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Analog VHS rentals
Photograph: Emma Krupp

You can rent director Joe Swanberg’s VHS collection from a Ravenswood pizzeria

Analog Pizza and Video offers a subscription for unlimited VHS tapes.

Emma Krupp
Written by
Emma Krupp

If you've walked by Borelli's Pizzeria in Ravenswood anytime during the past week or so, you might have noticed a new hand-painted sign tucked above the building's side entrance on Hamilton Avenue. Step inside after 8pm on a weekend and you'll find director Joe Swanberg (of Easy and Drinking Buddies fame) offering his roughly 275-volume VHS collection for rental—plus movie screenings, pizzas and a beer or two, if you decide to stick around.

Swanberg, who worked at Hollywood Video as a teen, approached the pizza restaurant around a month and a half ago about the prospect of setting up an after-hours VHS video store in the back room, establishing a throwback spot where people could snag VHS tapes and a pizza in one fell swoop. Feeling disillusioned by shuttered movie theaters and a push toward online releases, he'd recently ditched his streaming subscriptions in favor of a slower approach to film consumption. Suddenly, opening a VHS rental shop—especially one affiliated with a pizza joint—felt like just the right amount of nostalgia for the moment.

"Part of the reason I wanted to do this here is that Borelli's already has the feel of a 1980s family pizza place," Swanberg says. "It just felt right to me. Coming in here has always reminded me of my childhood." After some back and forth, Analog Pizza and Video Store was born. For $60 a year, customers can rent unlimited VHS movies (a maximum of two tapes at a time); there's also a small collection of goods available for sale, ranging from VCRs to books and records. And of course, a section of the Borelli's bar remains open for slices, whole pizzas and drink service. 

As the name suggests, Swanberg intends for Analog's entire operation to be entirely computer-free. There's no website or social media pages, and prospective customers will have to show up to Borelli's back room in-person to sign up with Swanberg or his staff, who are managing subscriber info in a small Rolodex ("I'm not huge on data collection," Swanberg explains). Correspondences and newsletters, including announcements about new titles and programming, will be sent via snail mail. The old-school approach even extends to the store's decor, which channels the ’80s with candy-colored shelving, a neon sign and Borelli's vintage arcade games.

Don't arrive at Analog expect a carbon copy of a ’90s-era Blockbuster—the shop is decisively geared toward film buffs (after all, you'll need to either own or buy a VCR in order to watch a tape). The movie selections skew toward Swanberg's personal tastes, currently comprised of a personal collection he's has been building for about 25 years. A brief scan of the shelves reveals an early-career documentary by the late Lynn Shelton, some foreign art house films and a college-era project from Lars von Trier, plus ’90s favorites like Good Burger and Cool Runnings. He's ordered a few hundred more VHS tapes that should arrive soon, which will bring the total collection up to around 500—and he plans to continue seeking out rare and unique tapes.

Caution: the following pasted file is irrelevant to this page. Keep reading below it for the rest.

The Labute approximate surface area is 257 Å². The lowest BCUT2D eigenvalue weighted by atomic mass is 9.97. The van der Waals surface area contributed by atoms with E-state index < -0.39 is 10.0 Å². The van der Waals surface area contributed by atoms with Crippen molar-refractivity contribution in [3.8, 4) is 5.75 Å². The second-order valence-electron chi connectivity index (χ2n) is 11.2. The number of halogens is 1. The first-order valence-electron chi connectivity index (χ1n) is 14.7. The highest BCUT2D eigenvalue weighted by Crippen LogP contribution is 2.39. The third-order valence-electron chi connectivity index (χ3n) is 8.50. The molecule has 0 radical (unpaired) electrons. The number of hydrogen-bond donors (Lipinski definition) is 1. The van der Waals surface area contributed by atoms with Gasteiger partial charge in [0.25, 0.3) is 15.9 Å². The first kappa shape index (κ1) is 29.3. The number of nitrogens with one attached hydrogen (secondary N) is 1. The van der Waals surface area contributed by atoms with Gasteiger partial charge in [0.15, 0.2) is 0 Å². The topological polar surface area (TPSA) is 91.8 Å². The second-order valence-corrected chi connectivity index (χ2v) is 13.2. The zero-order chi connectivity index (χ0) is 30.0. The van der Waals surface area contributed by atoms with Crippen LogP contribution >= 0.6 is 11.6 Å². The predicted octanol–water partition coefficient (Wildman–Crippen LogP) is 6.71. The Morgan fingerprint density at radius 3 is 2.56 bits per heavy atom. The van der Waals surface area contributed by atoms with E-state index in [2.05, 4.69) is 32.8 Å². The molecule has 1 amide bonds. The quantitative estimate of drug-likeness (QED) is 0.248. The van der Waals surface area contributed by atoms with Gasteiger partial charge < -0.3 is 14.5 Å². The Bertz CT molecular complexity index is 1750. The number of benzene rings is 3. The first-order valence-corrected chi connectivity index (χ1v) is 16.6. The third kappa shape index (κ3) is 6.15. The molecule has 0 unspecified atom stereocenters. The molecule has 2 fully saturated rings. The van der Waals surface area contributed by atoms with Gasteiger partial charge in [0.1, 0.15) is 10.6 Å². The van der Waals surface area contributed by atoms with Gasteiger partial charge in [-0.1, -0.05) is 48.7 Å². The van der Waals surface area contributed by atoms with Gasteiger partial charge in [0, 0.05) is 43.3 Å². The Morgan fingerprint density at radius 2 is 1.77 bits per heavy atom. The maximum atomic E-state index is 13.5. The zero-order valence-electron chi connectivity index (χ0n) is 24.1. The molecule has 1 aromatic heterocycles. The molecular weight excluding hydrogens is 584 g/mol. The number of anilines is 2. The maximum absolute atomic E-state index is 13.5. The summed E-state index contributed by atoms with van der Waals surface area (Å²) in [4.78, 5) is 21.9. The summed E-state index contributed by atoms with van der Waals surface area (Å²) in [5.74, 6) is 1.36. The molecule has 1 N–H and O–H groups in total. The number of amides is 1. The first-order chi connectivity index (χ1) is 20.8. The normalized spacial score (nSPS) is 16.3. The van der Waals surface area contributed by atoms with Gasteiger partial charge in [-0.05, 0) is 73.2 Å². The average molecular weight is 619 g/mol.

"This is the stuff that I'm kind of like most excited about carrying and moving towards, like, cool old PBS documentaries about artists," Swanberg says. "I just ordered an eight-volume BBC series about modern art. I will probably like slowly be moving away from titles anyone can find anywhere towards more stuff like that."

He compares the shop's curatorial process to what he's observed in restaurants, where sprawling menus have been swapped out in favor of smaller, more streamlined choices. Shelves are arranged in collections by director or genre, though that will change based on the curation choices of whomever is working on a given night. Ideally, customers will learn to visit on certain days in accordance with their tastes: "I want people to be like, 'Oh, so-and-so is working, they always hide the mainstream stuff and put out the real punk stuff,'" Swanberg says. "Or, 'This person is always spotlighting musicals.'"

So far, 27 people have signed up for an annual subscription; Swanberg estimates that he can take on around 150 people in total at his current level of operations. Eventually—maybe as soon as next month—Swanberg aims to add regular screenings of new films on the Borelli's rooftop, similar to the Secret Saturdays program that he ran at the Davis Theater earlier this year. He's also mused about the possibility of offering dual pizza-and-movie delivery sometime in the future, or even offering VCR rentals. For now, the goal is to bring together a community of people looking to experience moviegoing together as the world begins to re-emerge from isolation.

"In a super dreamy scenario, we would show a movie on the roof from 9 to 11pm, and then come downstairs and maybe I could do a movie down [in the main room] for whoever wants to keep hanging," he says. "I'm just mostly excited about spending this summer trying to figure out ways to get people to hang out together." 

Analog Pizza and Video, located in the back room of Borelli's (2124 W Lawrence Ave), is open from 8pm–midnight Thursday through Saturday.  

Joe Swanberg Analog
Photograph: Emma Krupp

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